Cryptocurrency mining for political fundraising? Federal Election Committee to decide

Folake Dosu
October 4, 2018
Updated: January 13, 2021
Folake Dosu
October 4, 2018
Updated: January 13, 2021

cryptocurrency-mining-political-fundraising

Want to financially back a political campaign? If the U.S. Federal Election Committee approves upstart cryptocurrency company Osia Network, LLC’s request to embed mining tools on the FEC website, you may be able to use mining profits to do that, Bitcoinist reports.

Volunteers on this network who agree to set aside a portion of Osia’s computing power to cryptocurrency mining can have the option of directing mining profits toward a political candidate of their choosing in lieu of receiving the profits they have earned.

Once their choices are locked in, volunteers are pooled and their collective computing power is used to mine cryptocurrency, provided that volunteers are logged into the network. As compensation, Osia would take a cut of the mining profits and the rate is independent of both the mining group size and the candidate.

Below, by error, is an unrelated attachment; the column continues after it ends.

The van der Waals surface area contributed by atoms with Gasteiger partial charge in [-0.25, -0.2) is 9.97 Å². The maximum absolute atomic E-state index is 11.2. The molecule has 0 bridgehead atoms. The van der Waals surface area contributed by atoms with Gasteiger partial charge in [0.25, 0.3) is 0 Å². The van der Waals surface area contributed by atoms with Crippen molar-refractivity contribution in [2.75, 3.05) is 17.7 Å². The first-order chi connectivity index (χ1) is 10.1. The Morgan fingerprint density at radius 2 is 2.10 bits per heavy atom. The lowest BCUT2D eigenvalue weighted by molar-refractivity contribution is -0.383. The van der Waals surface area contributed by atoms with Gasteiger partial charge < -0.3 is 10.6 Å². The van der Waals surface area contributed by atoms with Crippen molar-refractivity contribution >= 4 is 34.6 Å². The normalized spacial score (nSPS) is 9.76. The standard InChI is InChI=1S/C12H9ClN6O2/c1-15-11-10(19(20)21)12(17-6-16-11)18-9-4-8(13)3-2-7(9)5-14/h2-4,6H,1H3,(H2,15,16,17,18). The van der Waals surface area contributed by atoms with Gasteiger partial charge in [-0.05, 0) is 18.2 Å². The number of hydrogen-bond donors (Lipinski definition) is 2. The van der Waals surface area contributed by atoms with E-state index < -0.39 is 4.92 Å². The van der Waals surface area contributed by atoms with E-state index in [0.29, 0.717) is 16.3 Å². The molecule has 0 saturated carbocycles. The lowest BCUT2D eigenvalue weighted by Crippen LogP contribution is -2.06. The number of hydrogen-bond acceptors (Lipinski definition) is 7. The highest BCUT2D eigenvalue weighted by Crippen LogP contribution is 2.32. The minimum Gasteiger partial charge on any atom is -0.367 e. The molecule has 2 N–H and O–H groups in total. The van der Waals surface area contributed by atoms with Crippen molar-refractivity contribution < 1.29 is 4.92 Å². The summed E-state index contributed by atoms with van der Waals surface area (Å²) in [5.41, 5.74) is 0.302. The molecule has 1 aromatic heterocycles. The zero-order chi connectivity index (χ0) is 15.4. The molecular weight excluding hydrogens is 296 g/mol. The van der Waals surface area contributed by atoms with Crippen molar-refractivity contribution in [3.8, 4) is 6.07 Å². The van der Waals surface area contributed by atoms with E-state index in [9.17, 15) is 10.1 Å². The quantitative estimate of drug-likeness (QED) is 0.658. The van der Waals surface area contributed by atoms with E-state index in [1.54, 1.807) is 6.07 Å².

As more states propose allowing cryptocurrency contributions for political campaigns and action committees, this new law could pave the way for more cryptocurrency companies to be involved in political fundraising.

Cryptocurrency related requests are not new to the FEC. In 2014, the committee made a unanimous ruling that political action committees (PACs) were permitted to accept bitcoin donations not exceeding $100. Hailed as a milestone for cryptocurrency adoption, contributors are now required to provide their name, address, occupation and employer, as with other forms of political donations.

As more states propose allowing cryptocurrency contributions for political campaigns and action committees, this new law could pave the way for more cryptocurrency companies to be involved in political fundraising.

Cryptocurrency has both benefits and drawbacks as a tool for political financing, Bitcoinist opines.

On one hand, it could democratize fundraising so the average individual donors can compete with the big bucks coming from wealthy Super PACS and special interest groups.

On the other hand, a lack of regulation could create a scenario where illicit funds or “dark money” compromise the integrity of political campaign fundraising. 

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